source | link

INVEST is a good mnemonic to use for measuring the quality of your stories and getting better at writing them. The mnemonic states that a good story should be:

  • Independent: The user story should be self-contained, in a way that there is no inherent dependency on another user story.
  • Negotiable: User stories, up until they are part of an iteration, can always be changed and rewritten.
  • Valuable: A user story must deliver value to the end user.
  • Estimable: You must always be able to estimate the size of a user story.
  • Small: User stories should not be so big as to become impossible to plan/task/prioritize with a certain level of certainty.
  • Testable: The user story or its related description must provide the necessary information to make test development possible

You should also invest time in backlog grooming sessions. These should be well in advance before the sprint planning. Here you improve the stories, find out if you need more information. In sprint planning, you should refuse to take on stories that are too vague. For this evaluation you can use the above mentioned INVEST.

Often I found myself breaking a story in two stories: the first one contains the clear must-have parts and second the more vague or "nice-to-have" features. The first one is accepted to the next spring and the second is groomed during that sprint with new information gathered from stakeholders and from implementing the first part.

INVEST is a good mnemonic to use for measuring the quality of your stories and getting better at writing them.

You should also invest time in backlog grooming sessions. These should be well in advance before the sprint planning. Here you improve the stories, find out if you need more information. In sprint planning, you should refuse to take on stories that are too vague. For this evaluation you can use the above mentioned INVEST.

Often I found myself breaking a story in two stories: the first one contains the clear must-have parts and second the more vague or "nice-to-have" features. The first one is accepted to the next spring and the second is groomed during that sprint with new information gathered from stakeholders and from implementing the first part.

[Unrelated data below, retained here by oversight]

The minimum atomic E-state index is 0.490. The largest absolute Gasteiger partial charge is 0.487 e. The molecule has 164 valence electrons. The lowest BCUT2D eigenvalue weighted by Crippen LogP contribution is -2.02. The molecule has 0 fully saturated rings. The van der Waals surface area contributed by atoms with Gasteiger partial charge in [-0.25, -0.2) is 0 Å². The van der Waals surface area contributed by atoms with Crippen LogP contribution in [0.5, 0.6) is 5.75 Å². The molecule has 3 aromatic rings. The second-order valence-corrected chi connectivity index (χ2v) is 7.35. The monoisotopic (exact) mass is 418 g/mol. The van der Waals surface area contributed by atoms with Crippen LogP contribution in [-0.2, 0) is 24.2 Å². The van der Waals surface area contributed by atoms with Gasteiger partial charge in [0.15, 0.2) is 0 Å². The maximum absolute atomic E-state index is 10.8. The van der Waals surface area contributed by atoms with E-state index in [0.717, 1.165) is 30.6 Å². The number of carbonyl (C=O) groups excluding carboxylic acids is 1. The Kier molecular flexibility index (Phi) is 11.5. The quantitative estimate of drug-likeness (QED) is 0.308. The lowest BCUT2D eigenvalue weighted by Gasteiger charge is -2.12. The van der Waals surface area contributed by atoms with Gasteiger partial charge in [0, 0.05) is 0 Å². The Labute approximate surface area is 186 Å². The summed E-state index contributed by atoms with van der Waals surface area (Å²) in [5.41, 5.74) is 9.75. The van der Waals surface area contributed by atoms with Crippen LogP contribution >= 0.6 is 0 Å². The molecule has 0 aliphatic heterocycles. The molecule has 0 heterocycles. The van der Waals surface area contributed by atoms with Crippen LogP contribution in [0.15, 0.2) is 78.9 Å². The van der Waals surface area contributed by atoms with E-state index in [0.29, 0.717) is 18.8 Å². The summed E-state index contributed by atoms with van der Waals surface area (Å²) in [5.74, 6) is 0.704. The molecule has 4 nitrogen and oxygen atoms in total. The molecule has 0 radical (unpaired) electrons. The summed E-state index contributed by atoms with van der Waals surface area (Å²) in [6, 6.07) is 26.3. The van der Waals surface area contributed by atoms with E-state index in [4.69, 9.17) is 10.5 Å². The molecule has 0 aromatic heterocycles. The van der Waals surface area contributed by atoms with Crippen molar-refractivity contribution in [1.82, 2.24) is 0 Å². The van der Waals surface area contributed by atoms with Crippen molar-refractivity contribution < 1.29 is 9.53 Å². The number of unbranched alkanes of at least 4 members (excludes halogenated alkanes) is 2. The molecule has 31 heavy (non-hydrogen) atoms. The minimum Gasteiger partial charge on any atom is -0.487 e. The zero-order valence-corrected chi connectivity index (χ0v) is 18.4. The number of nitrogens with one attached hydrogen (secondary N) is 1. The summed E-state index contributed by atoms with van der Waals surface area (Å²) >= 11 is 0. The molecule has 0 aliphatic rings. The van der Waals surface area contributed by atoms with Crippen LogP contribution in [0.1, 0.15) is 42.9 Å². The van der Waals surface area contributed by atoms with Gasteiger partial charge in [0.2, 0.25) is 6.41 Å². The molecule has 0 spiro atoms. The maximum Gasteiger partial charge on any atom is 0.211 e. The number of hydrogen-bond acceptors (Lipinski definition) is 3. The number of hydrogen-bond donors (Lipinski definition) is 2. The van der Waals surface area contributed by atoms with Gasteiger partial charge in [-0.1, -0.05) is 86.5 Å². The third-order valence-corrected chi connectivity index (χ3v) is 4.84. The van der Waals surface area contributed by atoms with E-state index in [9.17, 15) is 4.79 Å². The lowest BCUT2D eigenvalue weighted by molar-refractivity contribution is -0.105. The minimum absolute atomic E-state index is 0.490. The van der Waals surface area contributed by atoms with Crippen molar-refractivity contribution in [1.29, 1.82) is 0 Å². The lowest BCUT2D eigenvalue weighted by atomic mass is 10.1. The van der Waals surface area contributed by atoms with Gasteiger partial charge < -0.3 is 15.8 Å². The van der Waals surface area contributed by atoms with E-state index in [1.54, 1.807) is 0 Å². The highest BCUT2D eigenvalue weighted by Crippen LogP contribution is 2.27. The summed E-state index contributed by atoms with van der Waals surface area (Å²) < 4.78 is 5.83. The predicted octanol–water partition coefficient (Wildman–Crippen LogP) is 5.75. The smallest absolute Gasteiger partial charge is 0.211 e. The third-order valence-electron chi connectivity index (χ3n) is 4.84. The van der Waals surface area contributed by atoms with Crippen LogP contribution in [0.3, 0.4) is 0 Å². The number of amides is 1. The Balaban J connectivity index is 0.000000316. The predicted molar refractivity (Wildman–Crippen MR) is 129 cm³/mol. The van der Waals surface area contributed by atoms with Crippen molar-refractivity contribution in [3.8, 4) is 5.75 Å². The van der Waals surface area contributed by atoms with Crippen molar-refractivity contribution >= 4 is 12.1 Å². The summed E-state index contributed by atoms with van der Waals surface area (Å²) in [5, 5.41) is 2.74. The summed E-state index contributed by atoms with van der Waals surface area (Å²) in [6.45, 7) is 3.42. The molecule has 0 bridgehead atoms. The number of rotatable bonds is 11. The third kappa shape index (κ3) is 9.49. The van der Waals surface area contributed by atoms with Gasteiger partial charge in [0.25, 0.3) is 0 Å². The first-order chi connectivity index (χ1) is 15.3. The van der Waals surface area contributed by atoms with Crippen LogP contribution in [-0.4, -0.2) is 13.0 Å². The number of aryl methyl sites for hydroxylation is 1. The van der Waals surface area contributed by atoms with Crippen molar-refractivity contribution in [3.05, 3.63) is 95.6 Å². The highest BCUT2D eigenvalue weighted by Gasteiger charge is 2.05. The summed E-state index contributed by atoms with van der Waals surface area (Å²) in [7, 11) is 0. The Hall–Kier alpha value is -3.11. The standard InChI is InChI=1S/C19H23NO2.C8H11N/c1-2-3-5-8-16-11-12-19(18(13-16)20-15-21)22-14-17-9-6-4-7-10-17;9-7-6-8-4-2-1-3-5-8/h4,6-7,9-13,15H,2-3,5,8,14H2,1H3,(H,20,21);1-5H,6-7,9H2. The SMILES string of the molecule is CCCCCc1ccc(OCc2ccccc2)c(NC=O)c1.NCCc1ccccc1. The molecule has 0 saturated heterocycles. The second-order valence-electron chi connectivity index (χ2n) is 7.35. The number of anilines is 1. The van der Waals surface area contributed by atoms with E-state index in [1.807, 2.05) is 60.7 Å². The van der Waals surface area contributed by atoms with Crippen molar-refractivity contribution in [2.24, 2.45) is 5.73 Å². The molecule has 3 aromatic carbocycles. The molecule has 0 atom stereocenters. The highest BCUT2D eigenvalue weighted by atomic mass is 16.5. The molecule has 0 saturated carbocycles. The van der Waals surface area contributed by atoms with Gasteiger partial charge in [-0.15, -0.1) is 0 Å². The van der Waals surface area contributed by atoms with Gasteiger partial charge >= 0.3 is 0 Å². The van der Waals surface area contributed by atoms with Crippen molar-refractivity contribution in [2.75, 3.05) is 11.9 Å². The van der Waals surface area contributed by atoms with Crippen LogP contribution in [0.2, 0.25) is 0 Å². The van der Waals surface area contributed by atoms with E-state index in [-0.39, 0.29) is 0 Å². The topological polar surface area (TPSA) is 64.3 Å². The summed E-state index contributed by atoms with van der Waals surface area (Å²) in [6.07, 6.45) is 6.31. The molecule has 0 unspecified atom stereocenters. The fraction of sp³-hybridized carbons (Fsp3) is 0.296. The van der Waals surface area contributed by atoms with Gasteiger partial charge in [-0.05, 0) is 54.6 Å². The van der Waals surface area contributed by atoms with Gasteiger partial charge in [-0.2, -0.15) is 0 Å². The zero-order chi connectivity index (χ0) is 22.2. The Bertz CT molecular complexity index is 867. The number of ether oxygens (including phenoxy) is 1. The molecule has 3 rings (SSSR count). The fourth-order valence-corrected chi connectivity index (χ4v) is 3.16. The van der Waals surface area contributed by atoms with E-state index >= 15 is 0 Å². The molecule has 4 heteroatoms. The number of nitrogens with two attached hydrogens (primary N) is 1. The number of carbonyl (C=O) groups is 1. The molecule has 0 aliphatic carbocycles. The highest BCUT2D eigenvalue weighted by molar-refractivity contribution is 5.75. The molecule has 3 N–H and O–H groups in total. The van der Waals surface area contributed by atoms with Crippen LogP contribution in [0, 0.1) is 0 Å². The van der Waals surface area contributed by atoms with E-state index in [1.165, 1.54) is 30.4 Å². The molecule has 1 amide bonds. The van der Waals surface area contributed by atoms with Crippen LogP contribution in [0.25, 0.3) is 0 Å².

INVEST is a good mnemonic to use for measuring the quality of your stories and getting better at writing them. The mnemonic states that a good story should be:

  • Independent: The user story should be self-contained, in a way that there is no inherent dependency on another user story.
  • Negotiable: User stories, up until they are part of an iteration, can always be changed and rewritten.
  • Valuable: A user story must deliver value to the end user.
  • Estimable: You must always be able to estimate the size of a user story.
  • Small: User stories should not be so big as to become impossible to plan/task/prioritize with a certain level of certainty.
  • Testable: The user story or its related description must provide the necessary information to make test development possible

You should also invest time in backlog grooming sessions. These should be well in advance before the sprint planning. Here you improve the stories, find out if you need more information. In sprint planning, you should refuse to take on stories that are too vague. For this evaluation you can use the above mentioned INVEST.

Often I found myself breaking a story in two stories: the first one contains the clear must-have parts and second the more vague or "nice-to-have" features. The first one is accepted to the next spring and the second is groomed during that sprint with new information gathered from stakeholders and from implementing the first part.

1
source | link

INVEST is a good mnemonic to use for measuring the quality of your stories and getting better at writing them.

You should also invest time in backlog grooming sessions. These should be well in advance before the sprint planning. Here you improve the stories, find out if you need more information. In sprint planning, you should refuse to take on stories that are too vague. For this evaluation you can use the above mentioned INVEST.

Often I found myself breaking a story in two stories: the first one contains the clear must-have parts and second the more vague or "nice-to-have" features. The first one is accepted to the next spring and the second is groomed during that sprint with new information gathered from stakeholders and from implementing the first part.